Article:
Your resume has a big job to do – namely, to help you get a job. While the content of your resume (your skills, education and professional experience) is key to making the case that you’re a fit for a position, the way your resume is formatted plays a big role in whether an employer will absorb that content in the first place.
A resume is a functional document – you should strive for straightforward simplicity to ensure that your qualifications shine through. As TPD’s Tavish Lehman shared in our article on resume mistakes to avoid: “Less is more when it comes to resumes. Often we see resumes that are extremely elaborate, making them difficult to follow. The more elaborate your resume, the more time recruiters and hiring managers will have to spend hunting to find the information that they are looking for.”
Research has shown that employers spend fewer than 10 seconds looking at a resume before making a decision on who to advance in the hiring process. That’s not much time to make an impression. And that’s why making sure your resume is clean and easy to scan is so important.
Keep These Resume Layout Tips in Mind
- Margins: When trying to fit a lot of information into just a page or two, it’s tempting to play around with the margins to give yourself more room to work with. Careful! Increasing the width of your text reduces the white space and results in a less visually appealing, text-heavy document, which can turn off an employer before they even have a chance to read about all of your accomplishments. Sticking to a standard 1-inch margin all around will create a balanced, easy-to-read resume.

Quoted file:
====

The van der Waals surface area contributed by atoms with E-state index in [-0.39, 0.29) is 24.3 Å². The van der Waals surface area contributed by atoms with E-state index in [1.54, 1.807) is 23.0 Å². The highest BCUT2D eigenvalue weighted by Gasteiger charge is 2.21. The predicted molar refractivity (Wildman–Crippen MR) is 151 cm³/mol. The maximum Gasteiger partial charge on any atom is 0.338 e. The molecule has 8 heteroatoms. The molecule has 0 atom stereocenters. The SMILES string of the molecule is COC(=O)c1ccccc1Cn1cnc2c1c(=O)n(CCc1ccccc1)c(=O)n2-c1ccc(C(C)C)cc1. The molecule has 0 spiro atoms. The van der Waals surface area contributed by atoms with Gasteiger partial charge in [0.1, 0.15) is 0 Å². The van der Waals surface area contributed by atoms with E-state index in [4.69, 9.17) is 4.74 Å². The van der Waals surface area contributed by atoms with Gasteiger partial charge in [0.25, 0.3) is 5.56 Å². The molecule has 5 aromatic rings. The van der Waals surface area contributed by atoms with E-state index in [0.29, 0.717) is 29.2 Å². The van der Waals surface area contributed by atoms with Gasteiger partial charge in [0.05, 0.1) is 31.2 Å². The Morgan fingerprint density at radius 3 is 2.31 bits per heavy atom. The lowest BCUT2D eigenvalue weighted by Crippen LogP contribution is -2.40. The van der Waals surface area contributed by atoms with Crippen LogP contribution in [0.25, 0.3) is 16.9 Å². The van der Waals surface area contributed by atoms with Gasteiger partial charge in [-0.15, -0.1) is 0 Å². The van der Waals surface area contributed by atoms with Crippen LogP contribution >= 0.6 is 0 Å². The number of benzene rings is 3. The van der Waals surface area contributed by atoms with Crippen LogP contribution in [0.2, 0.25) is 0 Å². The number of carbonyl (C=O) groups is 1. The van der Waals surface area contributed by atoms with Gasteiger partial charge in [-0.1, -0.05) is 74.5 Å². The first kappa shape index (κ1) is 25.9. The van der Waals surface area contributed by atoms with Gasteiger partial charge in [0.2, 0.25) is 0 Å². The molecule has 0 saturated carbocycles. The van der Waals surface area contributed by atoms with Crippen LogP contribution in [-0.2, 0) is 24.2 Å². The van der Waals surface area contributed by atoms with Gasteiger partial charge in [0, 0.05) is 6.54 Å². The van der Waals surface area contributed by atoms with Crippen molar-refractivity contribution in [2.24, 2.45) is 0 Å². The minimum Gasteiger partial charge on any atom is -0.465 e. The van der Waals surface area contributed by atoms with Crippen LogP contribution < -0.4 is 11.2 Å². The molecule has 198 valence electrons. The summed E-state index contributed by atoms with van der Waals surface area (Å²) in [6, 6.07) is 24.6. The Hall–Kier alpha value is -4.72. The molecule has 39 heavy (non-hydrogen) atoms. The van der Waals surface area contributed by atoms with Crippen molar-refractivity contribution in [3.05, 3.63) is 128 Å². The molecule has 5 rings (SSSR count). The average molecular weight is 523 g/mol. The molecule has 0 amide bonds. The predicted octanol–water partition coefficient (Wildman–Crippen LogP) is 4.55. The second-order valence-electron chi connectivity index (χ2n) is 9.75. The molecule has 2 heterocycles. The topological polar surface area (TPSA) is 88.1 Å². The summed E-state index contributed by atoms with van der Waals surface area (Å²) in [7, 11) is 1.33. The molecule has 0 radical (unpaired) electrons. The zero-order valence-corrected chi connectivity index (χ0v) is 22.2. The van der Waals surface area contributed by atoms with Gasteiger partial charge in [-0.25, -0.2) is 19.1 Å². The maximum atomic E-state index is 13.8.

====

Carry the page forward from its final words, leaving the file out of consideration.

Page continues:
- Font: There are a lot of fonts out there to choose from. We suggest using a standard one, such as Calibri, Arial or Times New Roman (if you’re into the whole serifs thing). As for point size, go for something in the 10 to 12 point range for the body text.
- Headers: Help employers quickly find the information they are looking for by using bolded headers to introduce each section of your resume. Also, you may opt to bump up the point size of your headers to make them stand out even more.
- Bullets: Use bullet points to list things like job responsibilities and professional accomplishments. A bullet list breaks up blocks of text in your resume, adding a visual element and making it easier to scan. Each bullet should include no more than one or two succinct sentences – and whenever you can, use numbers to quantify the information they contain.
- Consistency: For readability (and to show off your attention to detail) it’s important to use layout and formatting elements – font, bolding, italics, underlining, spacing and so on – consistently throughout your entire resume. For instance, if you decide to underline the first employer in your job experience section, make sure you do it with every subsequent employer.
(Check out more Job Search Quick Tips here.)